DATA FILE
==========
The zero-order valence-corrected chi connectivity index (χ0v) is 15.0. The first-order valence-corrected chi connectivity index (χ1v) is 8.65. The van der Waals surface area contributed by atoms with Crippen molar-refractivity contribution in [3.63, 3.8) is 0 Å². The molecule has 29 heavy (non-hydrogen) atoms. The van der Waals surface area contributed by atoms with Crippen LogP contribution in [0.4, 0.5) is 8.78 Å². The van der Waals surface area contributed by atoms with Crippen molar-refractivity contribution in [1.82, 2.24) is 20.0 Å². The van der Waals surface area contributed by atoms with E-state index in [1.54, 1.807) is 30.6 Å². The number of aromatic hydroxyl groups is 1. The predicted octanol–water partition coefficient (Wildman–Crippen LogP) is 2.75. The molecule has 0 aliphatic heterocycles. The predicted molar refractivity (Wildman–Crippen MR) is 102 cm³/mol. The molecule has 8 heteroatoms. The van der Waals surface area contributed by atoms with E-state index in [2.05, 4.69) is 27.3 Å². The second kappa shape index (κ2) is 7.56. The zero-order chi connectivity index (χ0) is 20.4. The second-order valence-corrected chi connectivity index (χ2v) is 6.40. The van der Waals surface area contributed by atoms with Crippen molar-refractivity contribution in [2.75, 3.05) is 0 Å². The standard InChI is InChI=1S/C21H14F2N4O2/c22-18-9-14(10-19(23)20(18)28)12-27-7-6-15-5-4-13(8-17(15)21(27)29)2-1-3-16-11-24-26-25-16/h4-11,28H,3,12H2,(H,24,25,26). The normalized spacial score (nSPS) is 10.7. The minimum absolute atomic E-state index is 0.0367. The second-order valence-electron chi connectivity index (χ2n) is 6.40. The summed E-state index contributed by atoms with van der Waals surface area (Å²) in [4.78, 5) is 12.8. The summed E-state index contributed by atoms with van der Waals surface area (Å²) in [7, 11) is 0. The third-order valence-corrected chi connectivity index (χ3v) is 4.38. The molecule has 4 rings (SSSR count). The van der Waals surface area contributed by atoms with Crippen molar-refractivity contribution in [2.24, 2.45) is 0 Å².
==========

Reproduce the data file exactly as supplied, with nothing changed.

The zero-order valence-corrected chi connectivity index (χ0v) is 15.0. The first-order valence-corrected chi connectivity index (χ1v) is 8.65. The van der Waals surface area contributed by atoms with Crippen molar-refractivity contribution in [3.63, 3.8) is 0 Å². The molecule has 29 heavy (non-hydrogen) atoms. The van der Waals surface area contributed by atoms with Crippen LogP contribution in [0.4, 0.5) is 8.78 Å². The van der Waals surface area contributed by atoms with Crippen molar-refractivity contribution in [1.82, 2.24) is 20.0 Å². The van der Waals surface area contributed by atoms with E-state index in [1.54, 1.807) is 30.6 Å². The number of aromatic hydroxyl groups is 1. The predicted octanol–water partition coefficient (Wildman–Crippen LogP) is 2.75. The molecule has 0 aliphatic heterocycles. The predicted molar refractivity (Wildman–Crippen MR) is 102 cm³/mol. The molecule has 8 heteroatoms. The van der Waals surface area contributed by atoms with E-state index in [2.05, 4.69) is 27.3 Å². The second kappa shape index (κ2) is 7.56. The zero-order chi connectivity index (χ0) is 20.4. The second-order valence-corrected chi connectivity index (χ2v) is 6.40. The van der Waals surface area contributed by atoms with Crippen molar-refractivity contribution in [2.75, 3.05) is 0 Å². The standard InChI is InChI=1S/C21H14F2N4O2/c22-18-9-14(10-19(23)20(18)28)12-27-7-6-15-5-4-13(8-17(15)21(27)29)2-1-3-16-11-24-26-25-16/h4-11,28H,3,12H2,(H,24,25,26). The normalized spacial score (nSPS) is 10.7. The minimum absolute atomic E-state index is 0.0367. The second-order valence-electron chi connectivity index (χ2n) is 6.40. The summed E-state index contributed by atoms with van der Waals surface area (Å²) in [4.78, 5) is 12.8. The summed E-state index contributed by atoms with van der Waals surface area (Å²) in [7, 11) is 0. The third-order valence-corrected chi connectivity index (χ3v) is 4.38. The molecule has 4 rings (SSSR count). The van der Waals surface area contributed by atoms with Crippen molar-refractivity contribution in [2.24, 2.45) is 0 Å².